CATHERINE BRECKENRIDGE
Lehigh University, Class of 2003
May 2000

 [1]    If we were to flip through the channels of prime time television tonight, we would discover one overwhelming theme: sex.  Sex on TV today has become commonplace, something we rarely even notice while watching our favorite shows.  There are even shows with the word sex in them like “Sex in the City” on HBO - an instant hit since its debut three years ago.  MTV has hour-long specials dedicated to the subject, “Real Sex”, Volumes 1-10.  Rachel and Monica debate about who is better in bed on “Friends.”  When the word sex is mentioned, no ears twitch, no eyes bug out, nobody does a double take.  If we take a little trip in the time machine back to 1969, however, we would find that things are very different.  On hits like “The Brady Bunch,” “Father Knows Best,” and “The Adams Family” sex was a taboo word, let alone subject of an entire plot of a sitcom.  On prime time television, couples did not even share a bed, let alone an assumed sex life.

 [2]    Although the actual subject of sex is widespread and common in television and film today, the idea of “free love” is not nearly as rampant as it was in the 60’s- especially during the summer of ’69 at Woodstock.  What exactly is “free love” you may ask?  I asked myself the same question and went searching for a definition that really captured the essence of it.  The book, The Hippies and American Values, provided us with an explanation.  The article entitled “The Ethics of Sex” states that the “attitude toward sex in the counterculture was supportive of sexual freedom on grounds of pleasure and individual choice” (p. 62).  The 60’s was the “Age of the Aquarias,” a decade known for its experimentation.  People of the day, namely hippies, were on the lookout for things that made them feel good, natural, at one with their friends and the earth.  It was a time when drug use of all sorts flourished, a time when people became in tune with their bodies and what satisfied them. A colloquialism of the day was “tune in, turn on, drop out.”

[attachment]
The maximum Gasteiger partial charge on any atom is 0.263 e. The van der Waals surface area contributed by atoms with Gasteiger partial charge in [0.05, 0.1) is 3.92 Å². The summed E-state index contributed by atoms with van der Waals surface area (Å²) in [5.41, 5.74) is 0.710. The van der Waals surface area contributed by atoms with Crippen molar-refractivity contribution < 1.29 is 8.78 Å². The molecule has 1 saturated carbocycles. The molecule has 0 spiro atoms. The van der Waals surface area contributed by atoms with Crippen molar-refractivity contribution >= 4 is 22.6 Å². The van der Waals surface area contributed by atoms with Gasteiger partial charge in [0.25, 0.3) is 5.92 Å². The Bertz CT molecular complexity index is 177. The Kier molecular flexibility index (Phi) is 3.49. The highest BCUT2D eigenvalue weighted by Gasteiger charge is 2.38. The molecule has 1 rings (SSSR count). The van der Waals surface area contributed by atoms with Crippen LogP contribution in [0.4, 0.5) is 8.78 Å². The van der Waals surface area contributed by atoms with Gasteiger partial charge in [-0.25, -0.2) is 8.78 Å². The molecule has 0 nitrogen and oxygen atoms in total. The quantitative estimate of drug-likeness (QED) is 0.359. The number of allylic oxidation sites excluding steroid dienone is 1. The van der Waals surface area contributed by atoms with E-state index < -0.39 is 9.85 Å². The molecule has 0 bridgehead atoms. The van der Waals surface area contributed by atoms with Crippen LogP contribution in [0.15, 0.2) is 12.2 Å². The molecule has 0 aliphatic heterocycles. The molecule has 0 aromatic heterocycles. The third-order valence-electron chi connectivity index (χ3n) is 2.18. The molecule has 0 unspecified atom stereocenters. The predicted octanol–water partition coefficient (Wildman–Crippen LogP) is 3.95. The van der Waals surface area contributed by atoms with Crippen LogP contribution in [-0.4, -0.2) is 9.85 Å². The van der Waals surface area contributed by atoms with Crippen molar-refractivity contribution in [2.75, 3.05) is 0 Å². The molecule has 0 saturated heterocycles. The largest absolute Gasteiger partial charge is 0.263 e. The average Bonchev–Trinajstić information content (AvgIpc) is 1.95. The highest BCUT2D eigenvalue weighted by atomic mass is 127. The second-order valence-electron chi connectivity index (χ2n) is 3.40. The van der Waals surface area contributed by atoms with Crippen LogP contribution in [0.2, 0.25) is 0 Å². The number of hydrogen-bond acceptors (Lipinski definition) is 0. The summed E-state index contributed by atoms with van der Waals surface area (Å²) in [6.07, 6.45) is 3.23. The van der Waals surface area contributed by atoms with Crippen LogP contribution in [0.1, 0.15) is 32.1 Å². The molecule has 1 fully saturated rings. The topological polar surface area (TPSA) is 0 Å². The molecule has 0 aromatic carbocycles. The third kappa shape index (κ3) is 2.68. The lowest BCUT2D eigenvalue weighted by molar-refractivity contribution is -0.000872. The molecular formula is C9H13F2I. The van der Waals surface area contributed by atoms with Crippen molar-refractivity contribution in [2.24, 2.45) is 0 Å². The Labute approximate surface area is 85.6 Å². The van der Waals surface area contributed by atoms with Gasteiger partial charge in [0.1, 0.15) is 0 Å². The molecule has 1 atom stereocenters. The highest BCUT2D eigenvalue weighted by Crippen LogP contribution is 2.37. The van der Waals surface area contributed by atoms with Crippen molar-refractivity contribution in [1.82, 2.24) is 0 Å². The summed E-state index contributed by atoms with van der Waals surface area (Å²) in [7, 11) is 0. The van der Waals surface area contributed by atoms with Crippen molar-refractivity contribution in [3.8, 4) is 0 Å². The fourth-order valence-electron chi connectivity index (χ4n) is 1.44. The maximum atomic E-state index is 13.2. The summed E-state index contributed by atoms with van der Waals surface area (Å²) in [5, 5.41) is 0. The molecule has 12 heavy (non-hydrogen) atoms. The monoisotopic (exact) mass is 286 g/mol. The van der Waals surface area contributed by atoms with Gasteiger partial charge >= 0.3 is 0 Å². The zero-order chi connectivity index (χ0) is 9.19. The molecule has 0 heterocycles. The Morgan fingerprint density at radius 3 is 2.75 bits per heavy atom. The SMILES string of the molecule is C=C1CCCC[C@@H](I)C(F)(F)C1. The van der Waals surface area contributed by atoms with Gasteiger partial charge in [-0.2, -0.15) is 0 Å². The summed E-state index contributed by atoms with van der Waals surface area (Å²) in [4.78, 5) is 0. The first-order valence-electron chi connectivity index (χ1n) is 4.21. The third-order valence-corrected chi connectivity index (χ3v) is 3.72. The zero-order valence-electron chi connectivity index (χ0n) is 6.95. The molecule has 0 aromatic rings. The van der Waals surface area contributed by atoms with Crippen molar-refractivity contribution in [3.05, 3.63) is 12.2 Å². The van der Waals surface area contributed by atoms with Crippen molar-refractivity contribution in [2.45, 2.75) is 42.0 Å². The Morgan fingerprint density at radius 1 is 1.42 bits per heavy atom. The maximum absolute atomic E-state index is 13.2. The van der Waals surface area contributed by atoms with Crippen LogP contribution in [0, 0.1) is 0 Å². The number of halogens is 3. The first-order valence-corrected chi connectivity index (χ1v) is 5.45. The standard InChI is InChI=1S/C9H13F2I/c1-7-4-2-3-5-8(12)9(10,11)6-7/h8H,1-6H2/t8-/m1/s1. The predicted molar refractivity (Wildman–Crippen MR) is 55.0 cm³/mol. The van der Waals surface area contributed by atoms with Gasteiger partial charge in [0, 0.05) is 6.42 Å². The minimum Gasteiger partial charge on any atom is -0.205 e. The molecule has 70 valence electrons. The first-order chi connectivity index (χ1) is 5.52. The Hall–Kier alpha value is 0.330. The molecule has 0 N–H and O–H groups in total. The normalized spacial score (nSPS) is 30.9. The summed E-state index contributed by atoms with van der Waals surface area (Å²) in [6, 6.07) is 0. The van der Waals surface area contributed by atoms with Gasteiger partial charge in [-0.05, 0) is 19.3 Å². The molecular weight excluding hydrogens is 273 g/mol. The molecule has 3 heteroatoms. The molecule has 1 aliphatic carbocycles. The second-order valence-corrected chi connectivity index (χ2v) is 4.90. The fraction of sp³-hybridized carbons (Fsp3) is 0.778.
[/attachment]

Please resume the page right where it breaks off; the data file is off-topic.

[3]    Sex was no different, and the decade of experimentation took a life of its own in terms of sex. Couples began to stray from their lover, experiment with friends, and “love” the many different people around them.  For example, the famous rock and roll group Crosby, Stills, Nash, and Young, coined a phrase “love the one you’re with.” Since Woodstock was, indeed, the hippie gathering of all times, Woodstock too, became the manifestation for all that they believed in.  The Woodstock Festival, in turn, became the ultimate “free love” experience. “A lot of you people have a misconception about Woodstock.  It was not about the music.  It was a happening man.  It was about all the people coming together for this enormous flow of positive energy…I don’t remember much about the music, but, the drugs and the sex were far-out man!”

[4]    When Michael Wadleigh attempted to document Woodstock in all of this glory he took a very different approach than one would think.  The documentary film, Woodstock, Three Days of Peace and Music , portrayed the topic of sex and “free love” from the “less is more” aspect.  Since sex was not really a politically correct subject to talk about during 1969, the director knew he could not put that much emphasis on it in the actual film.  Scenes full of drug use were rampant in the film; however, sex and nudity were portrayed in only three short and non-graphic scenes.  Although we know there was plenty of free love and nudity on the Woodstock property, Wadleigh did not portray it as such.  The effect, therefore, became “less is more.”   This effect not only left a lot up to our imaginations regarding “free-love,” at Woodstock but also reminded us that the most important ideas aren’t always the most documented ones.  Even though sex was not the focus of the documentary, it played an integral role in shaping our perception of the festival at large.  Through the director’s careful film editing he was able to show us just enough to leave a taste in our mouths but not enough to swallow.  The swallowing was left up to our imagination.